Christ Alone & Catholic Sacramental Theology: A Reformation Response
In order to understand the nature of the Reformers' disagreement with Rome, you have to understand the nature of two intertwining ideas that anchor Catholic sacramental theology: the “nature-grace interdependence" and the “Christ-Church interconnection."
Stephen Wellum traces the contours of this main point of disagreement and the Reformers' response in his new book Christ Alone—The Uniqueness of Jesus as Savior. In it, he explores what the Reformers taught about the exclusivity and sufficiency of Christ—and why it still matters.
For the Reformers, solus Christus entails the confession of Christ's exclusive identity and his perfect, complete, and all-sufficient work as our covenant head and mediator (258).
Below, we’ve briefly outlined Wellum’s engagement with these ideas to help you understand the Reformers’ solus Christus response to Rome's sacramental theology.
First, Catholic theology places nature and grace on a continuum, so that reality’s lower nature is a channel of God’s higher grace; grace elevates and perfects nature.
“God’s grace, then, works in nature and stirs nature to cooperate with it, thus offering warrant for a synergistic view of the relationship between divine and human action” (259).
Such a view resulted in a positive view of human nature’s intrinsic disposition toward the operation of grace, so that even though in Adam’s sin we lost our original righteousness and our higher reason was disrupted by our lower passions, the infusion of grace elevates us to the divine order. Grace aids already-receptive humans in their pursuit of deification.
The Reformers rejected this nature-grace scheme, replacing it “with a monergism built on the categories of creation, fall, redemption, and new creation…Grace alone must unilaterally act to redeem us, thus accentuating God’s sovereign grace to redeem us in Christ alone from beginning to end” (260).
Here, Wellum quotes Herman Bavinck:
Grace serves not to take up humans into a supernatural order, but to free them from sin. Grace is opposed not to nature, only to sin… [G]race is the beginning, the middle, and the end of the entire of work of salvation; it is totally devoid of human merit. [Bavinck, Sin and Salvation in Christ, 577, 579] (260).
This second idea is built on the first: “The church in Rome’s theology is viewed as the continuation of the incarnation, mirroring Christ as a divine-human reality and acting as an altera persona Christi, a ‘second Christ’” (260). Wellum quotes Gregg Allison to explain:
It is organically linked to the nature-grace scheme by Christ’s acting as a mediating subject who represents 'nature to grace and grace to nature, so that nature will progressively and more fully be graced and grace will eventually achieve its final goal of elevating nature'... The church, then, 'is deemed to be co-essentially divine and human, the two aspects being intertwined and inseparable in such a way that the human aspect carries the divine and the divine aspect is embodied in human form.' [Allison, Roman Catholic Theology and Practice, 56-57] (260–261).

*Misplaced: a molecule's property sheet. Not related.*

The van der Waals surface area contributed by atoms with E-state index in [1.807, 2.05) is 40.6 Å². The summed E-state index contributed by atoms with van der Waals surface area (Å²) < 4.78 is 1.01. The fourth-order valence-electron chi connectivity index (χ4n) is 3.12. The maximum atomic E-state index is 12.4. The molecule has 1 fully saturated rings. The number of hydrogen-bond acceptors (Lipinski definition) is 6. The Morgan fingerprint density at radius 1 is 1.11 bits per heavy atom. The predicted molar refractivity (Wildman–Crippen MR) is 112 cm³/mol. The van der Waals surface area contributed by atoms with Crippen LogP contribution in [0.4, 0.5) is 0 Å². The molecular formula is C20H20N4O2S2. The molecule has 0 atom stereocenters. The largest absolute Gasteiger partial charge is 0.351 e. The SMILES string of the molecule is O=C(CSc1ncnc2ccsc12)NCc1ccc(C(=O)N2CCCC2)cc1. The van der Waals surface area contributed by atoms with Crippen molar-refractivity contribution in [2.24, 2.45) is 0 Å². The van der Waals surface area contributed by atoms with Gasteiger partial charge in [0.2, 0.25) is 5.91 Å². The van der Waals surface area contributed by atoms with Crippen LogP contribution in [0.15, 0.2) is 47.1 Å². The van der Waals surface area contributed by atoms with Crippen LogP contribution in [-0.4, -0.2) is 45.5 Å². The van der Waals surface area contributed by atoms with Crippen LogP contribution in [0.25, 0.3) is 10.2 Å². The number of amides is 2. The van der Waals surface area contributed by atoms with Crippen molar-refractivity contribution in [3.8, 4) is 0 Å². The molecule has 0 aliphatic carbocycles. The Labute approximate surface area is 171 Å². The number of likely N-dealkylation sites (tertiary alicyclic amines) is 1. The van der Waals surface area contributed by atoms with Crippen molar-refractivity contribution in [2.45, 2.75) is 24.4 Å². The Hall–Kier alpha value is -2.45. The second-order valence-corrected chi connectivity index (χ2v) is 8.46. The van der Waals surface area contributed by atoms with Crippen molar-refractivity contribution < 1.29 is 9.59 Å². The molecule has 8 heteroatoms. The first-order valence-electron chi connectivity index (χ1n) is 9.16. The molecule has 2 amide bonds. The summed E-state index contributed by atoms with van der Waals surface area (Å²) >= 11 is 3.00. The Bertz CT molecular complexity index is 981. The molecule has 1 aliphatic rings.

Not only is the church a second Christ, it also mediates God’s grace to people through the sacraments. Developing Augustine’s concept of totus Christus (the whole Christ), Catholic theology insists the church can “mediate divine presence and infuse grace into the recipient, and that this mediation of divine grace through the church is necessary for salvation” (261).
That the church is necessary for salvation, in its ontology and vocation, apart from the person and work of Christ alone, was a major point of contention for the Reformers.
Sacramental Theology and Christ’s Sufficiency
While Catholic theology affirms the exclusivity of Christ for salvation, Wellum argues its sacramental theology undercuts the sufficiency of Christ’s work. By allowing, and actually demanding, nature's contribution in the operation of grace, Jesus’ mediator role must be qualified by nature participating in the working of grace through the church's participation in such mediation.
Given this understanding, Rome undercuts solus Christus since such an affirmation would break the organic bond between Christ and the church and weaken Rome’s view that the church is given authority to dispense salvation through the church’s hierarchy and practice of the sacraments by infusing grace into us which has the effect of transforming our nature and enabling us to merit eternal life (261-2).
The Reformers rejected this characterization that grace is infused and salvation acquired in and through the church and the sacraments. They also rejected the idea that Christ’s work is only efficacious for our past/original sin, and that our present/future sin finds salvation through “a combination of Christ’s merit and our sacramental incorporation into Christ via the church (262).
As Luther said, “I teach that people should put there trust in nothing but Jesus Christ alone, not in their prayers, merits, or their own good deeds.”
“In affirming Christ alone, the Reformers opposed Rome’s sacramental theology that compromised Christ’s all-sufficient work as God the Son incarnate and our new covenant head” (272).
Read Wellum’s book yourself to fully understand and appreciate the uniqueness of Jesus as Savior.
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